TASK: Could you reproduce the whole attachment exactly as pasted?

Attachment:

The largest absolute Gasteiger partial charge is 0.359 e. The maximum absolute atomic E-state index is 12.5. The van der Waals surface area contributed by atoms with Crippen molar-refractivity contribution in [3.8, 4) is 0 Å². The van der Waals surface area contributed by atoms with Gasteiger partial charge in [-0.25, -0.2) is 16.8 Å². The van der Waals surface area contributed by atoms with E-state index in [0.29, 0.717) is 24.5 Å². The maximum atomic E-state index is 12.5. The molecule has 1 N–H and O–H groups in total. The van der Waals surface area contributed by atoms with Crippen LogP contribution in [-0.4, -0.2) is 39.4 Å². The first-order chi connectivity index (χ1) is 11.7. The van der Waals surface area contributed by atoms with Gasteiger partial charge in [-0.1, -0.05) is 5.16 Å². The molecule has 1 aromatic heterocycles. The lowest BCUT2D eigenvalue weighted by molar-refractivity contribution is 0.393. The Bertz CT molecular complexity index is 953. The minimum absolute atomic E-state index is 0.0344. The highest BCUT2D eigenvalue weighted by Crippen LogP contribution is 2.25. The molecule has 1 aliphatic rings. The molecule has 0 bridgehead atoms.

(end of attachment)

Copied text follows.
The largest absolute Gasteiger partial charge is 0.359 e. The maximum absolute atomic E-state index is 12.5. The van der Waals surface area contributed by atoms with Crippen molar-refractivity contribution in [3.8, 4) is 0 Å². The van der Waals surface area contributed by atoms with Gasteiger partial charge in [-0.25, -0.2) is 16.8 Å². The van der Waals surface area contributed by atoms with E-state index in [0.29, 0.717) is 24.5 Å². The maximum atomic E-state index is 12.5. The molecule has 1 N–H and O–H groups in total. The van der Waals surface area contributed by atoms with Crippen LogP contribution in [-0.4, -0.2) is 39.4 Å². The first-order chi connectivity index (χ1) is 11.7. The van der Waals surface area contributed by atoms with Gasteiger partial charge in [-0.1, -0.05) is 5.16 Å². The molecule has 1 aromatic heterocycles. The lowest BCUT2D eigenvalue weighted by molar-refractivity contribution is 0.393. The Bertz CT molecular complexity index is 953. The minimum absolute atomic E-state index is 0.0344. The highest BCUT2D eigenvalue weighted by Crippen LogP contribution is 2.25. The molecule has 1 aliphatic rings. The molecule has 0 bridgehead atoms.